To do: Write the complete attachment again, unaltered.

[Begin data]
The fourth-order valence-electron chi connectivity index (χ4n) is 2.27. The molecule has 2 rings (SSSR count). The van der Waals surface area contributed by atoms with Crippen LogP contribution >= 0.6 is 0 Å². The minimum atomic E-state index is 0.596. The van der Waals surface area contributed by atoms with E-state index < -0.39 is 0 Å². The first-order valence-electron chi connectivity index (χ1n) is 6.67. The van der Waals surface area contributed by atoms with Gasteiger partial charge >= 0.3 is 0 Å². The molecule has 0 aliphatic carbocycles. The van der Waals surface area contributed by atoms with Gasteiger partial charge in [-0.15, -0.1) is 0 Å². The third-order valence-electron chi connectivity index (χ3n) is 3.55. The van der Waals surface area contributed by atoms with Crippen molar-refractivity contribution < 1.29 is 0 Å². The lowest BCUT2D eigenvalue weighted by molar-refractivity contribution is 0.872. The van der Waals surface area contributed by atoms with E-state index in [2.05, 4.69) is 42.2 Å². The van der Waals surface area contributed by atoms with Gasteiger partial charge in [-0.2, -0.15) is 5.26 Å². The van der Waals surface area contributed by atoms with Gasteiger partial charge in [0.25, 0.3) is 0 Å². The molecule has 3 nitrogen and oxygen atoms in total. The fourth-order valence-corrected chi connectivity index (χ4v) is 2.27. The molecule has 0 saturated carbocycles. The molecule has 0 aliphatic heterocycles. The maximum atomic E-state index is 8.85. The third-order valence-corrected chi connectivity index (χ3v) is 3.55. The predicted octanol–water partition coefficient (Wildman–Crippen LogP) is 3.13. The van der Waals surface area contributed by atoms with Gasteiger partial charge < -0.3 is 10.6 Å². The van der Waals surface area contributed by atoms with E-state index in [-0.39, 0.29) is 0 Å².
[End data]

The fourth-order valence-electron chi connectivity index (χ4n) is 2.27. The molecule has 2 rings (SSSR count). The van der Waals surface area contributed by atoms with Crippen LogP contribution >= 0.6 is 0 Å². The minimum atomic E-state index is 0.596. The van der Waals surface area contributed by atoms with E-state index < -0.39 is 0 Å². The first-order valence-electron chi connectivity index (χ1n) is 6.67. The van der Waals surface area contributed by atoms with Gasteiger partial charge >= 0.3 is 0 Å². The molecule has 0 aliphatic carbocycles. The van der Waals surface area contributed by atoms with Gasteiger partial charge in [-0.15, -0.1) is 0 Å². The third-order valence-electron chi connectivity index (χ3n) is 3.55. The van der Waals surface area contributed by atoms with Crippen molar-refractivity contribution < 1.29 is 0 Å². The lowest BCUT2D eigenvalue weighted by molar-refractivity contribution is 0.872. The van der Waals surface area contributed by atoms with E-state index in [2.05, 4.69) is 42.2 Å². The van der Waals surface area contributed by atoms with Gasteiger partial charge in [-0.2, -0.15) is 5.26 Å². The van der Waals surface area contributed by atoms with Gasteiger partial charge in [0.25, 0.3) is 0 Å². The molecule has 3 nitrogen and oxygen atoms in total. The fourth-order valence-corrected chi connectivity index (χ4v) is 2.27. The molecule has 0 saturated carbocycles. The molecule has 0 aliphatic heterocycles. The maximum atomic E-state index is 8.85. The third-order valence-corrected chi connectivity index (χ3v) is 3.55. The predicted octanol–water partition coefficient (Wildman–Crippen LogP) is 3.13. The van der Waals surface area contributed by atoms with Gasteiger partial charge < -0.3 is 10.6 Å². The van der Waals surface area contributed by atoms with E-state index in [-0.39, 0.29) is 0 Å².